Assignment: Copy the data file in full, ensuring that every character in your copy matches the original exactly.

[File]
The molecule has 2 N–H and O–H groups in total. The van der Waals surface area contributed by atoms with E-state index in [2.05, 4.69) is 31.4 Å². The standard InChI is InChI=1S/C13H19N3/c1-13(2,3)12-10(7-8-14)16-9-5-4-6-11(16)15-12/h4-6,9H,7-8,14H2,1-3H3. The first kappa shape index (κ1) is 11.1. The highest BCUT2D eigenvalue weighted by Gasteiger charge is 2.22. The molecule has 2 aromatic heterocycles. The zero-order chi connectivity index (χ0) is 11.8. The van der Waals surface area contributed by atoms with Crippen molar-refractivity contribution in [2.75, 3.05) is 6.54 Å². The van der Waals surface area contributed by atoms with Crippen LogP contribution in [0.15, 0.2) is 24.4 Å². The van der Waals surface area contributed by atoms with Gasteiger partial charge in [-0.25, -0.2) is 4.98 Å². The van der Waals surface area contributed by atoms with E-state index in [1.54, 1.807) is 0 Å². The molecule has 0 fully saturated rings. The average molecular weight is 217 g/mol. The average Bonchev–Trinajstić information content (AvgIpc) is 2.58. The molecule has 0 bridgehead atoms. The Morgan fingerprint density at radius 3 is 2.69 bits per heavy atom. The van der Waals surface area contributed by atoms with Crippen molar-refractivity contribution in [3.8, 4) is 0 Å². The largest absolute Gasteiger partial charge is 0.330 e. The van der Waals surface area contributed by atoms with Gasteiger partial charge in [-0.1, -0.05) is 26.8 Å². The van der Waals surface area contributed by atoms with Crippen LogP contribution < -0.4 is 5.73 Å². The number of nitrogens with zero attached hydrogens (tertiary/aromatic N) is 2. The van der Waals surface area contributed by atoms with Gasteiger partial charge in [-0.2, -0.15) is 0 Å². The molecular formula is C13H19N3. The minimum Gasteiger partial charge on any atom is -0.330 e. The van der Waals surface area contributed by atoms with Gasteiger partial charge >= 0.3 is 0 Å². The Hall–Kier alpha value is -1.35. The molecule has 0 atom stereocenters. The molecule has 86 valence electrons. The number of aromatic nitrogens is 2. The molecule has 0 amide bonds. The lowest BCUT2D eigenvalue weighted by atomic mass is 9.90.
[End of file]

The molecule has 2 N–H and O–H groups in total. The van der Waals surface area contributed by atoms with E-state index in [2.05, 4.69) is 31.4 Å². The standard InChI is InChI=1S/C13H19N3/c1-13(2,3)12-10(7-8-14)16-9-5-4-6-11(16)15-12/h4-6,9H,7-8,14H2,1-3H3. The first kappa shape index (κ1) is 11.1. The highest BCUT2D eigenvalue weighted by Gasteiger charge is 2.22. The molecule has 2 aromatic heterocycles. The zero-order chi connectivity index (χ0) is 11.8. The van der Waals surface area contributed by atoms with Crippen molar-refractivity contribution in [2.75, 3.05) is 6.54 Å². The van der Waals surface area contributed by atoms with Crippen LogP contribution in [0.15, 0.2) is 24.4 Å². The van der Waals surface area contributed by atoms with Gasteiger partial charge in [-0.25, -0.2) is 4.98 Å². The van der Waals surface area contributed by atoms with E-state index in [1.54, 1.807) is 0 Å². The molecule has 0 fully saturated rings. The average molecular weight is 217 g/mol. The average Bonchev–Trinajstić information content (AvgIpc) is 2.58. The molecule has 0 bridgehead atoms. The Morgan fingerprint density at radius 3 is 2.69 bits per heavy atom. The van der Waals surface area contributed by atoms with Crippen molar-refractivity contribution in [3.8, 4) is 0 Å². The largest absolute Gasteiger partial charge is 0.330 e. The van der Waals surface area contributed by atoms with Gasteiger partial charge in [-0.1, -0.05) is 26.8 Å². The van der Waals surface area contributed by atoms with Crippen LogP contribution < -0.4 is 5.73 Å². The number of nitrogens with zero attached hydrogens (tertiary/aromatic N) is 2. The van der Waals surface area contributed by atoms with Gasteiger partial charge in [-0.2, -0.15) is 0 Å². The molecular formula is C13H19N3. The minimum Gasteiger partial charge on any atom is -0.330 e. The van der Waals surface area contributed by atoms with Gasteiger partial charge >= 0.3 is 0 Å². The Hall–Kier alpha value is -1.35. The molecule has 0 atom stereocenters. The molecule has 86 valence electrons. The number of aromatic nitrogens is 2. The molecule has 0 amide bonds. The lowest BCUT2D eigenvalue weighted by atomic mass is 9.90.